EGU General Assembly 2021
© Author(s) 2021. This work is distributed under
the Creative Commons Attribution 4.0 License.

Plant nutrient acquisition strategies along an N:P gradient: implications for vegetation models

Daniil Scheifes1 and Martin Wassen2
Daniil Scheifes and Martin Wassen
  • 1Utrecht University, Copernicus institute of Sustainable Development, Environmental Sciences, Netherlands (
  • 2Utrecht University, Copernicus institute of Sustainable Development, Environmental Sciences, Netherlands (

Since modern days, anthropogenic activity significantly alters the nitrogen and phosphorus cycle, and these changes are substantially affecting terrestrial plant communities. Along with potassium (K), nitrogen (N) and phosphorus (P) are key nutrients limiting plant growth. Plants occupy distinct niches along N:P ratio gradients, and their physiological adaptation to these environments could potentially help us understand current and future species composition within N- and P-limited soils. Bergmann et al. (2020), provided an improved two-dimensional conceptual framework to understand resource acquisition through belowground rooting behaviour. They discerned two largely independent gradients: a conservation and a collaboration gradient. The conservation gradient differentiates between species with a slow strategy, which have a high root tissue density implying slow resource uptake and investment in long-living roots, and species with a fast strategy, that show high root N concentration implying high resource uptake but a short lifespan. The collaboration gradient goes from an outsourcing strategy with a high root diameter allowing carbon investment in fungal partners versus a do-it-yourself soil exploration strategy which requires a high specific root length. This framework, however, has not been assessed from a nutrient stoichiometric perspective. For this, we retrieved 12 belowground traits from trait databases and linked them to a European-wide field dataset of 990 vegetation recordings with species composition, site-productivity and nutrient contents of herbaceous ecosystems (extended dataset building on Wassen et al. (2021)). Using the framework of Bergmann et al. (2020), we show that plant communities in P-limited sites have adopted a slow and collaborative belowground strategy, whereas N-limited plant communities show a fast and do-it-yourself belowground strategy. Our result implies that, in addition to the benefit for fast-growing species in a nutrient-enriching world, anthropogenic alterations in the nutrient balance may also heavily affect species fitness and survival due to their nutrient-specific rooting strategies. The biggest remaining question is, however, if species will be able to adapt to changes in nutrient stoichiometry and if they can, how fast this adaptation process will be. Our results provide a new insight into belowground strategies under N or P limitation and may have consequences for the representation of plant traits in vegetation models. Finally, we strongly urge to analyse rooting traits of a larger number of species along a N:P gradient to increase the reliability of community trait estimates.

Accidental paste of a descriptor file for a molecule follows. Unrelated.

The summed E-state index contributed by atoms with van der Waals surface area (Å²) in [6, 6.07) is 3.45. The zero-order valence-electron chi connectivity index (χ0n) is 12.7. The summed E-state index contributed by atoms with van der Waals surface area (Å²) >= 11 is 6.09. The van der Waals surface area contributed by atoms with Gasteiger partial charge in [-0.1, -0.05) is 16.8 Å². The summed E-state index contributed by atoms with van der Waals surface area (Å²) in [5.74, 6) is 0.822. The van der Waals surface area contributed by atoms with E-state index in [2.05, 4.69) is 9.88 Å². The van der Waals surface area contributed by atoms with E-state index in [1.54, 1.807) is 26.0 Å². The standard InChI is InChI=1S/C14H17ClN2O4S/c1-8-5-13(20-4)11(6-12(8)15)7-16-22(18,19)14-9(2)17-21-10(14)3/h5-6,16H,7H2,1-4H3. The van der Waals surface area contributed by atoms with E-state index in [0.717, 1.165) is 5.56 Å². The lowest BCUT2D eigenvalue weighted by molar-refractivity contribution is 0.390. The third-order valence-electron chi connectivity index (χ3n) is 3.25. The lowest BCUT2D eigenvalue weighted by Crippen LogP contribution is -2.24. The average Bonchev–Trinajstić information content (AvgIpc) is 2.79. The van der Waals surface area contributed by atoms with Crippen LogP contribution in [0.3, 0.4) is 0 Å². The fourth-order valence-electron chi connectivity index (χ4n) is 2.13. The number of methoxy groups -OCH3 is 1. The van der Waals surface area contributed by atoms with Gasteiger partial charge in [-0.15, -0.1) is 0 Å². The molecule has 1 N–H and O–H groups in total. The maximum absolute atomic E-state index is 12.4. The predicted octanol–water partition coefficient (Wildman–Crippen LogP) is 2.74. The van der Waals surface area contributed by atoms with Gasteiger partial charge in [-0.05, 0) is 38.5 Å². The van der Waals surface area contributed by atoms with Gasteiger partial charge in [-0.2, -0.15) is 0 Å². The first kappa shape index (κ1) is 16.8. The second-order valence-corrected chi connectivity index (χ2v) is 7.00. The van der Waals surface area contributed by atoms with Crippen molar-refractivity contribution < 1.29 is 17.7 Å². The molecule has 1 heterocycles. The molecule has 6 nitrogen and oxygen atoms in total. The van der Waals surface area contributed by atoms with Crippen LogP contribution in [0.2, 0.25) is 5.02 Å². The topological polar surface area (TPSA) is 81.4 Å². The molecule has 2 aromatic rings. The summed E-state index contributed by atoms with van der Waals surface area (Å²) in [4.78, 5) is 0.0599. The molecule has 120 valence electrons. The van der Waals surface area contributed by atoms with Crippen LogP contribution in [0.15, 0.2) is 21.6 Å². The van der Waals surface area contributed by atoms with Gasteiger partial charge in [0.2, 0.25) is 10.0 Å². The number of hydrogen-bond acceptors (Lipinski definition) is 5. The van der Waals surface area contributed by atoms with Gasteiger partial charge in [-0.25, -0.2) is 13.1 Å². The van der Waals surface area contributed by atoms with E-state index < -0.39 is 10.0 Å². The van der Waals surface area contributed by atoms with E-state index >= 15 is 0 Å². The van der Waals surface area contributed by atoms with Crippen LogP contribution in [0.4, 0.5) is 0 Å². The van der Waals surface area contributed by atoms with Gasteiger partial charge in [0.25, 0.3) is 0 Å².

Bergmann, J., Weigelt, A., van der Plas, F., Laughlin, D. C., Kuyper, T. W., Guerrero-Ramirez, N., Valverde-Barrantes, O. J., Bruelheide, H., Freschet, G. T., Iversen, C. M., Kattge, J., McCormack, M. L., Meier, I. C., Rillig, M. C., Roumet, C., Semchenko, M., Sweeney, C. J., van Ruijven, J., York, L. M., & Mommer, L. (2020). The fungal collaboration gradient dominates the root economics space in plants. Science Advances, 6(27), eaba3756.

Wassen, M. J., Schrader, J., van Dijk, J., & Eppinga, M. B. (2021). Phosphorus fertilization is eradicating the niche of northern Eurasia’s threatened plant species. Nature Ecology & Evolution, 5(1), 67-73.

How to cite: Scheifes, D. and Wassen, M.: Plant nutrient acquisition strategies along an N:P gradient: implications for vegetation models, EGU General Assembly 2021, online, 19–30 Apr 2021, EGU21-7397,, 2021.


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